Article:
Onions are one food of truly time-tested value. Onions have been cultivated for some 4,000 years, probably originating near present-day Afghanistan.
Because onions are small and their tissues leave little or no trace, there is no conclusive opinion about the exact location and time of their birth. Many archaeologists, botanists, and food historians believe onions originated in central Asia. Other research suggests onions were first grown in Iran and West Pakistan.
Today, this hardy member of the lily family is among the most widely traded vegetables in the world. From soufflés to sour cream dip—versatile onions go in and with dishes throughout the menu and across cuisines.
The famous chef Julia Child once remarked “I cannot imagine a world without onions.” This was no mere hyperbole on the part of the Francophile chef, but a discerning assessment of a vegetable that has captured popular imagination. During the time that man has cultivated them, onions have put down roots in religion, folklore, sexuality, culture and literature, and have even influenced the course of history.
Clearly, the onion is more than a kitchen staple. It is a world-class superfood that has received very little fanfare, most likely because of its common position in cookery.
Once upon a time there was a town composed of two parallel streets. A Dervish passed through one street into the other, and as he reached the second one, the people there noticed that his eyes were streaming with tears. “Someone has died in the other street!” one cried, and soon all the children in the neighborhood had taken up the cry.
What had really happened was that the dervish had been peeling onions.
Within a short space of time the cry had reached the first street; and the adults of both streets were so distressed and fearful (for each community was related to the other) that they dared not make complete inquiries as to the cause of the furor.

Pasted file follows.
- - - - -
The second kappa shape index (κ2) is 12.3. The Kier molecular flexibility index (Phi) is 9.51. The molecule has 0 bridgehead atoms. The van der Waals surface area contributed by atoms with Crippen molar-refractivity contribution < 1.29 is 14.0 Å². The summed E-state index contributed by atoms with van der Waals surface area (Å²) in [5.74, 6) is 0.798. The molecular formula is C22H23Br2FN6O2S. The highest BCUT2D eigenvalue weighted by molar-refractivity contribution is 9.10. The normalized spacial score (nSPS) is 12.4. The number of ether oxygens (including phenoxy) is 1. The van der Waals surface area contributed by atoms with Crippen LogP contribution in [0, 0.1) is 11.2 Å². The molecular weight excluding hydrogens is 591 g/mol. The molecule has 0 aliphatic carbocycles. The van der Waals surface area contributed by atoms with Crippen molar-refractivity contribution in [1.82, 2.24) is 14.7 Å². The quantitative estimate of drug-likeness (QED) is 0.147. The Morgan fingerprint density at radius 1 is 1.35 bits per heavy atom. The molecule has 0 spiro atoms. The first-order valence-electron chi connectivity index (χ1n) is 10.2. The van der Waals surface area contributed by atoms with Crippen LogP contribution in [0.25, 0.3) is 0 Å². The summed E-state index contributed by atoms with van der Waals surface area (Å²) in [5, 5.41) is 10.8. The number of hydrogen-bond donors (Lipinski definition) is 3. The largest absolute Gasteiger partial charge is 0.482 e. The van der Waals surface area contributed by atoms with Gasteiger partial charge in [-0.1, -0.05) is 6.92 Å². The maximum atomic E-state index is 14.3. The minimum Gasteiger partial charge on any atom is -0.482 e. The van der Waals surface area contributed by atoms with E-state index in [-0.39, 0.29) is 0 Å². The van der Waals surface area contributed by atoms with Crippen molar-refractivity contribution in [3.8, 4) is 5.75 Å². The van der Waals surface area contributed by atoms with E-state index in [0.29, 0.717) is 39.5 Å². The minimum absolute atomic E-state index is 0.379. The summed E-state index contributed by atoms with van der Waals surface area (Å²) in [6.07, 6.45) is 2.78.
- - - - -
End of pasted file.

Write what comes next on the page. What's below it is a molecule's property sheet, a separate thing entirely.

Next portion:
A wise man tried to reason with the people of both streets, asking why they did not question each other. Too confused to know what they meant, some said: “For all we know there is a deadly plague in the other street.”
This rumor, too, spread like wildfire, until each street’s populace thought that the other was doomed.
When some measure of order was restored, it was only enough for the two communities to decide to emigrate to save themselves. Thus it was that, from different sides of the town, both streets entirely evacuated their people.
Now, centuries later, the town is still deserted; and not so far away are two villages. Each village has its own tradition of how it began as a settlement from a doomed town, through a fortunate flight, in remote times, from a nameless evil.
Just the same, onions are misunderstood, blamed for everything from bad breath to stale odors. As with people, an onion’s qualities arise from a combination of heredity and environment. With understanding, you can defuse the onion’s challenging personality to make use of all it has to offer.
The Onion is one of civilizations oldest medicines. It is because of health benefits of onion, that in ancient Mesopotamia, onion was believed as cure of all illness. Physicians in Ancient Egypt prescribed onion on various diseases and it was considered a stimulant, diuretic, expectorant and rubefacient. Leaves of onion are diuretic, carminative, digestive, emmolient, tonic, antispasmodic, mild laxative and aphrodisiac in nature.
The word ‘onion’ comes from the Latin unio, meaning oneness or unity, because an onion, like a union, is destroyed as it is gradually taken apart. The most notable features of onions—their layers, papery skin, and ability to produce a parody of affect—have made them a rich source of symbolism and inspiration for religious and folk traditions. The onion has alternately been considered sacred and profane within the same culture. The ancient Egyptians worshipped onions and believed that their concentric rings symbolized eternal life, even burying some pharaohs with onions.
Beneath the skin of an onion lies a battery of unusual chemicals. Some have a familiar effect – assaulting the tear ducts or tantalizing the tastebuds. But scientists are beginning to find that there are many more interesting chemicals in an onion.